the Manifesto[a1] is a sign that we are in dramatic times. you will not much hear scientists ever use the word Manifesto in their entire lifetimes. (marx was a rare exception.) another word that you will rarely hear scientists use is “revolution” but they are calling quantum computing the 2nd quantum revolution. as the chinese say, may you live in interesting times.
the announcement is utterly buried in a bureacratic document[a3] under the section “What is the financial impact of the Cloud Initiative? Where will the money come from and how will it be invested?” but Nature blared it anyway.[a2] apparently those bureacrats are a little gun shy after criticism of the $1B brain initiative as too ambitious or infeasible etc.
these are other big 2015 Q1 developments/ highlights. as usual its hard to keep up with lightning fast advances in this field. even the canadian prime minister is talking about QM these days.[b1][b2] DWave seems to be further confounding its critics with real, measurable performance.[b9][b4] somewhat similar to the EU announcement, chinas Alibaba announced a major QM research initative.[b8] they are intending to start out with encryption applications and hundreds of engineers, working toward QM computing technology.
hi all the go match was very eventful and turned out to have massive media coverage worldwide, with huge interest from technology publications, and theres a sizeable AI/ ML/ singulatarian crowd on the internet that follows these types of developments quite avidly.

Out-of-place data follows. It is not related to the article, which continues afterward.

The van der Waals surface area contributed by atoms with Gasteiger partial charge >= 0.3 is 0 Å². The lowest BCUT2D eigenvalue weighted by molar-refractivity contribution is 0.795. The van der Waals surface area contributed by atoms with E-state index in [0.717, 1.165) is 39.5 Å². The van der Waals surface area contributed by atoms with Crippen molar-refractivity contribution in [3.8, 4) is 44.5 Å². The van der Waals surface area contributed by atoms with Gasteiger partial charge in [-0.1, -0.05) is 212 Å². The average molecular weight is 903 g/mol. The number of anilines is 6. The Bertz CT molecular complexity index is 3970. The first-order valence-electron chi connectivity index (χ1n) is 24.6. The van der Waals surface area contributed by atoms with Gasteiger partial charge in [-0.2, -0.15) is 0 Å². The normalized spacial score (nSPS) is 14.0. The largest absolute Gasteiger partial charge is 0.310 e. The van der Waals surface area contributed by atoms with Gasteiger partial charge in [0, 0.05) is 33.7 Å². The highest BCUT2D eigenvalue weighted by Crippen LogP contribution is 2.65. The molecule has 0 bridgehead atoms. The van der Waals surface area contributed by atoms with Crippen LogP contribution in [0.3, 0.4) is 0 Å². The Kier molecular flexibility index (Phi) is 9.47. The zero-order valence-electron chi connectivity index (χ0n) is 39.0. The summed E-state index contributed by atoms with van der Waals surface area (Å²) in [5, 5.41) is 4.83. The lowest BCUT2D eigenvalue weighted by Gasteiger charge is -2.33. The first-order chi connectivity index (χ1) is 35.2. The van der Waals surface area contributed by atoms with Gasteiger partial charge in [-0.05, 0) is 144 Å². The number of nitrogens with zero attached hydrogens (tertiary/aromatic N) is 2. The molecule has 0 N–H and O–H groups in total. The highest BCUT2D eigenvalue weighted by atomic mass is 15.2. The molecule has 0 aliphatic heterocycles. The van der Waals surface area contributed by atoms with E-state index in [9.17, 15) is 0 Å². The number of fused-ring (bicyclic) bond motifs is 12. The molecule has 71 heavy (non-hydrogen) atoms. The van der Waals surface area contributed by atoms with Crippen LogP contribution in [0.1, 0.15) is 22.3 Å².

wish that google would transcribe the press conferences. there was a lot of interesting details but it takes a long time to watch them and the midstream translation interruption (korean to english, english to korean) slows down the presentation also.
saw some interesting press questions in the post-3rd match conference iirc that tie in with some angles explored on this blog.
hi all. feeling blog-overwhelmed by recent Turing Machine-type events but just cannot resist blogging again at this historic moment (my blog frequency is up lately and some at expense of other activities). caught some of the 2nd match live late wed eve. do not know go heads from tails myself but found the commentary by Redmond quite engaging. it was interesting in postgame analysis that Sedol felt at no time was he winning, but Redmond saw the game as fairly even even far into the middle. but near the end something shifted, possibly a single move, and Redmond said that Black (alphaGo) had a major ~10stone advantage based on rough count.
the long ~4hr match made me feel a bit sorry for the commentators attempting to say something meaningful the whole time sometimes when the moves were very slow. there was a ~30m delay in the midgame as sedol pondered a weird/ unusual move by alphago. at one point Redmond called alphago a “he” and they reacted briefly on that, redmond said it seemed natural to him. (at my job a guy also sometimes talks about computational processes in terms of “he”…)
this game is quite interesting in that, for apparently nearly even positions (which are possibly frequently the case in very advanced level games) one does not know clearly if one is winning or losing and single moves can significantly tip the balance. the single moves seem to be about unifying separate regions and strengthening major separate areas such that they reinforce each other. it seems to be about simultaneously playing out multiple strategies in separate regions and then tying them together in the end.
the game seems to me to have a strong fractal quality, apparently not noted by many. explaining exactly what this means is not quite possible at this moment in scientific history. fractals are very difficult to describe.